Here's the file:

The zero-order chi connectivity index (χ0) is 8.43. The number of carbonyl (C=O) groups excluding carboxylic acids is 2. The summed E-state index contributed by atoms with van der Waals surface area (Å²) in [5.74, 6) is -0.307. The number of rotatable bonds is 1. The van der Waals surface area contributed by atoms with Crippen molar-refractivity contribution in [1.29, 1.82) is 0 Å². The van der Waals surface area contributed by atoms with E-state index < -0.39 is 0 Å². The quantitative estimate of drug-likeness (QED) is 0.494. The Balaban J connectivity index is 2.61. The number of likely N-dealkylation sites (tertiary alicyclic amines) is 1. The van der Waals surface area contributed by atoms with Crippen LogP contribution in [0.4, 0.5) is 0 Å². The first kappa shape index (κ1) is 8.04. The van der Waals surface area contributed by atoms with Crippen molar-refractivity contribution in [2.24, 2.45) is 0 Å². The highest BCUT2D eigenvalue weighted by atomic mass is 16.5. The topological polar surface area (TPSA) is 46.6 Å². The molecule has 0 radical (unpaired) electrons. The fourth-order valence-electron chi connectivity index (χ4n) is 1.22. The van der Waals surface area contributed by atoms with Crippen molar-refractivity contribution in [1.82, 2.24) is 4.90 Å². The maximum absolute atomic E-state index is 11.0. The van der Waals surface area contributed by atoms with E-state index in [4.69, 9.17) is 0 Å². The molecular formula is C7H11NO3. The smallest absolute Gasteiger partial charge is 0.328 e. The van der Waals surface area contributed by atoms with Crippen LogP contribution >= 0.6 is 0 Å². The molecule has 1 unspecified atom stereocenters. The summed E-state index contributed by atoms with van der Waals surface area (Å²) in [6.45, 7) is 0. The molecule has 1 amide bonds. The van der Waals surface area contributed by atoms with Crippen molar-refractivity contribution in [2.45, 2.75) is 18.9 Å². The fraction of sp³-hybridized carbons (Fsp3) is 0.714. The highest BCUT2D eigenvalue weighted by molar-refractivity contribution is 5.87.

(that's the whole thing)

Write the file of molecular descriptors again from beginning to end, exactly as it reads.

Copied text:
The zero-order chi connectivity index (χ0) is 8.43. The number of carbonyl (C=O) groups excluding carboxylic acids is 2. The summed E-state index contributed by atoms with van der Waals surface area (Å²) in [5.74, 6) is -0.307. The number of rotatable bonds is 1. The van der Waals surface area contributed by atoms with Crippen molar-refractivity contribution in [1.29, 1.82) is 0 Å². The van der Waals surface area contributed by atoms with E-state index < -0.39 is 0 Å². The quantitative estimate of drug-likeness (QED) is 0.494. The Balaban J connectivity index is 2.61. The number of likely N-dealkylation sites (tertiary alicyclic amines) is 1. The van der Waals surface area contributed by atoms with Crippen LogP contribution in [0.4, 0.5) is 0 Å². The first kappa shape index (κ1) is 8.04. The van der Waals surface area contributed by atoms with Crippen molar-refractivity contribution in [2.24, 2.45) is 0 Å². The highest BCUT2D eigenvalue weighted by atomic mass is 16.5. The topological polar surface area (TPSA) is 46.6 Å². The molecule has 0 radical (unpaired) electrons. The fourth-order valence-electron chi connectivity index (χ4n) is 1.22. The van der Waals surface area contributed by atoms with Crippen molar-refractivity contribution in [1.82, 2.24) is 4.90 Å². The maximum absolute atomic E-state index is 11.0. The van der Waals surface area contributed by atoms with E-state index in [4.69, 9.17) is 0 Å². The molecular formula is C7H11NO3. The smallest absolute Gasteiger partial charge is 0.328 e. The van der Waals surface area contributed by atoms with Crippen LogP contribution >= 0.6 is 0 Å². The molecule has 1 unspecified atom stereocenters. The summed E-state index contributed by atoms with van der Waals surface area (Å²) in [6.45, 7) is 0. The molecule has 1 amide bonds. The van der Waals surface area contributed by atoms with Crippen molar-refractivity contribution in [2.45, 2.75) is 18.9 Å². The fraction of sp³-hybridized carbons (Fsp3) is 0.714. The highest BCUT2D eigenvalue weighted by molar-refractivity contribution is 5.87.